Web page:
4. Logitech G Pro X Superlight / Superlight 2

63 grams • Hero 25K sensor • traditional ambidextrous design • 125x64x40mm • no RGB

Logitech kicked off the trend for wireless ultra-light mice with the release of the 80 gram G Pro Wireless, combining an efficient optical sensor with a small, safe shape and a fast-as-wired connection. The (£90/$110) Logitech G Pro X Superlight is a further evolution of the same concept, with the same core components but a kerb weight of only 63 grams. To achieve that, Logitech has cut out features like movable side buttons and RGB lighting, leaving only the bare essentials - including the solid, well-constructed feel of the original mouse. The design is a triumph, no doubt.

The (£150/$152) Logitech G Pro X Superlight 2 is an improved version that includes 2000Hz wireless polling, hybrid mechanical/optical switches, USB-C charging and longer battery life. It is the better mouse overall, but performs similarly to the much cheaper Superlight due to its consistent shape and features. You can read our full Superlight 2 review for more details.

5. Razer Viper Ultimate / Viper V2 Pro

74 grams • Razer Focus+ sensor • traditional ambidextrous design • 127x66x38mm • RGB

The (£81/$70) Razer Viper Ultimate is a surprisingly light wireless mouse, given its long 70 hour battery life and non-ventilated design with RGB lighting. The mouse uses optical mouse switches, previously used in Razer's opto-mechanical keyboards, removing the need for a de-bounce delay and therefore speeding up clicks by a few milliseconds. The Focus+ sensor is also intriguing, promising improved responsiveness through syncing the sensor's reporting to the computer's polling rate. It's a winning combination, and a Viper Ultimate has been my go-to mouse for years as a result.

I haven't yet tested it, but there's also a next-gen (£150/$123) Viper V2 Pro, which is lighter at 58g and has an improved sensor. However, it also lacks RGB lighting, rubber side grips and side buttons on the right side, so there is a trade-off there in addition to its higher price.

Another successor is the unusual (£58/$70) Viper V3 Hyperspeed. This is a more affordable model, but takes some sideways steps with mechanical switches rather than optical, AA battery power (good for 280 hours of use), a relatively high weight of 82g and a Focus Pro 30K optical sensor that outperforms the Focus+. 8000Hz wireless polling is available via the £50/$70 HyperPolling dongle, sold separately. After testing, I preferred the lighter Viper Ultimate.

Finally, the wired £60/$49 Viper 8K is a wired alternative which costs significantly less and weighs in at a light 71g. The 8K name comes from an 8000Hz polling rate, which reduces response time - a nice value add for competitive, high refresh rate gaming.

6. Glorious Model I / Model I 2

glorious model i

69 grams • BAMF sensor • ambidextrous honeycomb design • 128x74x42mm • RGB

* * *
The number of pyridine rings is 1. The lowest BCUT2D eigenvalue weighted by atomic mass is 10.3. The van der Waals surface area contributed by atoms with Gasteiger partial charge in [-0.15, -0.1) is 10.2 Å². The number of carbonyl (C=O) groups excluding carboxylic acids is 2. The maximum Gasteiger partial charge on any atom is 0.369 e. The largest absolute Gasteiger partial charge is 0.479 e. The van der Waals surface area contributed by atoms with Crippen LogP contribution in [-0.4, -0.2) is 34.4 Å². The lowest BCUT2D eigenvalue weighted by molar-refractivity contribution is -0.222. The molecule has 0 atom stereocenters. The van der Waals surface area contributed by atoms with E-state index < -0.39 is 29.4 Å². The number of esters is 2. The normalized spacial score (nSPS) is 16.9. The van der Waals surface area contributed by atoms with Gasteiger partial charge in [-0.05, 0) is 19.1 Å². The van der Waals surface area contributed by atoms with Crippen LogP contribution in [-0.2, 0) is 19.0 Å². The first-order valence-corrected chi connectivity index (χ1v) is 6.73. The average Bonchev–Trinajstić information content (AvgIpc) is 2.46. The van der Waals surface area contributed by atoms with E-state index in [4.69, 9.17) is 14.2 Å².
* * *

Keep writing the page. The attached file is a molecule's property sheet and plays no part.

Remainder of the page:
The ($60/£40) Glorious Model I is a superb mouse in the same comfy, high-button count vein as the popular Logitech G502 Hero and Razer Basilisk V3. The difference, of course, is the ultra-light design, flexible cable and high-grade mouse skates. You can also pop off the side buttons to replace them with ones of a different shape, or flat panels if you don't need them and just want a smooth surface to grip. These characteristics make the Model I a much better choice for FPS gaming, without sacrificing the comfort that made these heavier mice so strong. The only thing it's really lacking from these alternatives is a fancy scroll wheel; the Model I's is serviceable but doesn't offer an 'infinite scroll' mode. That's hardly a dealbreaker for me though, so I'm glad to see some proper competition in this popular space.

The (£90/$100) Glorious Model I 2 adds wireless and the BAMF 2.0 sensor to the equation, with a very reasonable kerb weight of 75g. It feels even better to use and is well worth the upgrade, though RTings note that its click latency is higher than competitors like the Logitech G502 X Plus and Razer Basilisk V3 Pro, making it less adept at competitive play.

7. Xtrfy M4 Wireless

71 grams • PixArt 3370 sensor • ergonomic honeycomb design • 120x68x39mm • RGB

The (£80/$80) Xtrfy M4 Wireless and (£55/$59) Xtrfy M4 are both great ultralight gaming mice, offering a comfortable ergonomic right-handed shape and a top optical sensor, but our top recommendation is for the wireless option. It's only 5g heavier, which seems a small price to pay for the freedom that wireless mousing provides, and doesn't have any other significant downsides beyond a higher price. The PixArt 3370 sensor sips power to let the mouse last for about a week of heavy use between (USB-C) recharges with RGB on - and Xtrfy say 75 hours with RGB off - and there's a shoelace cables provided in case you want to play while charging. They've also included a small screwdriver and alternative top shell, allowing you to change the wireless mouse's shape between one suited for palm and one more suited to claw - there are even CAD files you can modify to 3D print the perfect shape for you. The battery can also be shifted forwards or backwards to match your grip - neat.